The Buddha's teaching is called the Dhamma. Dhamma comes
from the Pali root dar, which means to support,
to sustain, to hold up. In this lesson we look at the various
shades of meaning in this word.
You may see
this word referred to in its Sanskrit form, Dharma, or
in the Pali we use in this course, Dhamma.
The canonical texts and commentaries of the Theravada tradition are preserved
in the ancient Middle Indo-Aryan (MIA) language known as Pali. The MIA languages
are descended from Vedic Sanskrit but older than classical Sanskrit. Since the
Buddha traveled through many regions in northeast India, it is likely that he
spoke in the dialect appropriate to the region in which he was teaching. The
earliest Buddhist texts were probably recorded in the language of the state of
Magadha (present-day Bihar), in northeast India. Pali belongs to this same family
of languages, but is probably a hybrid combining features of several MIA dialects,
with a dominance of west Indian features.
The true nature of things In the most basic sense, Dhamma is the fundamental
element of lawfulness operating in the universe, structuring
all events, all experience and all phenomena. All actual
things, all phenomena are called dhammas in the plural
because all of them embody the true nature of things.
Ethical law Dhamma also means the fundamental principle
of righteousness, the cosmic law of virtue and goodness.
The path Dhamma also has a practical
sense, something applicable to our own life. Dhamma is
that which sustains us,
which supports us, or which upholds our own
effort to live in virtue and goodness. In this sense
Dhamma is the path. It is both the lower path of virtue
and the supramundane path, the higher path that leads
to realization of the true nature of things, that brings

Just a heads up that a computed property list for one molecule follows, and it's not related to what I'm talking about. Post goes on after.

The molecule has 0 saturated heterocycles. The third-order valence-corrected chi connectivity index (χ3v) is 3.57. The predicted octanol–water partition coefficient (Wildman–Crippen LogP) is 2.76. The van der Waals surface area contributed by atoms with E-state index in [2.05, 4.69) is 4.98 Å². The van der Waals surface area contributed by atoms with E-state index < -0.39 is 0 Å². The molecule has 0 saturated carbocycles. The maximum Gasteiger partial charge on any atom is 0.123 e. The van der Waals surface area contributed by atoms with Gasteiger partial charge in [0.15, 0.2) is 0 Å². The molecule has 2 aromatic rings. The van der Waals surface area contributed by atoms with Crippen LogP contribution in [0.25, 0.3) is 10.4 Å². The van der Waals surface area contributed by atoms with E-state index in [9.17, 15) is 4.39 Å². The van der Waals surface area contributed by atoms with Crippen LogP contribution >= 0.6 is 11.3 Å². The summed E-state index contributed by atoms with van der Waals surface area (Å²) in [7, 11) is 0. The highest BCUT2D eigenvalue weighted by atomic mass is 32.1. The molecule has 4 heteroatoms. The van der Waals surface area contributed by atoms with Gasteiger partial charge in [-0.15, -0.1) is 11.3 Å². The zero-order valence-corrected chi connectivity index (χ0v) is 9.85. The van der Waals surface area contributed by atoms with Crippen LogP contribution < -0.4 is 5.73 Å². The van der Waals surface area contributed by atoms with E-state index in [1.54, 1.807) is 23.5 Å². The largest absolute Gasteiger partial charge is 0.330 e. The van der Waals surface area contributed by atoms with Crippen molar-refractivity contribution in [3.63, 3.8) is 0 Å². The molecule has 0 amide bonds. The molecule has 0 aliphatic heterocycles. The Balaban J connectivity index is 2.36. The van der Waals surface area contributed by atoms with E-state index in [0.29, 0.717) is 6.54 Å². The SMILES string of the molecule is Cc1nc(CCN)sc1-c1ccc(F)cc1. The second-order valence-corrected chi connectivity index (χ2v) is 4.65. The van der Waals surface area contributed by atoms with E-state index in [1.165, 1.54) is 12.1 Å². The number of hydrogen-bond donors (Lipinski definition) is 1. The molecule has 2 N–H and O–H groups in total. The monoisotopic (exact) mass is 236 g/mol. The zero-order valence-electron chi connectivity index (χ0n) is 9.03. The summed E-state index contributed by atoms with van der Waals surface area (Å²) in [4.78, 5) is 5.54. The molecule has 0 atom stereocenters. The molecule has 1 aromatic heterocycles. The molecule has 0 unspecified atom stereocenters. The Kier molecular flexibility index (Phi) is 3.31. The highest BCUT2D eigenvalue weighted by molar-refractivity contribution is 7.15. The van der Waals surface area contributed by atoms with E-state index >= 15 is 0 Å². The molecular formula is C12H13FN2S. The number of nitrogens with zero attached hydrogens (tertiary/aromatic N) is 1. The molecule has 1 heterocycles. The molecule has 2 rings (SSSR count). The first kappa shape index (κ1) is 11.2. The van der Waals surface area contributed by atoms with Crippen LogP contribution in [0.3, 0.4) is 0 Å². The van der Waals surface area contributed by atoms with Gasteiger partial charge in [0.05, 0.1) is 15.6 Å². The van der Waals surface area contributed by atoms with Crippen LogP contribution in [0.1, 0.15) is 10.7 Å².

the attainment of truth.
The Buddha’s teaching The Buddha's teaching
is called the Dhamma, because this teaching makes known
the true nature of things, disclosing the true nature
of all existence.
Dhamma — a path and the truth to be realized
In approaching Dhamma it is necessary to come to it with
the right attitude, right understanding and right intention.
By way of understanding the Dhamma, we should not take
it to be something that demands to be accepted on faith.
As well Dhamma should not be taken to be a set of doctrines
to be played with intellectually.
Dhamma is a path, a way that leads to the realization
of truth, and Dhamma is also the truth to be realized,
realized in immediate experience.
is called opanayaka because it leads
onwards step by step to a deepening realization of
The Dhamma is the true nature of things. the truth that’s
written into our own experience. And this truth has to
be realized with the same immediacy as that with which
we can see an object held in our hands. To realize this
truth we have to travel a path, the path of Dhamma.
There is no one else who can walk it for us, but the Dhamma
taught by the Buddha guides us in our effort to walk the
path. It enables us to see, pointing out what needs
to be understood.
is called niyanaka, emancipating —
to take place within ourselves.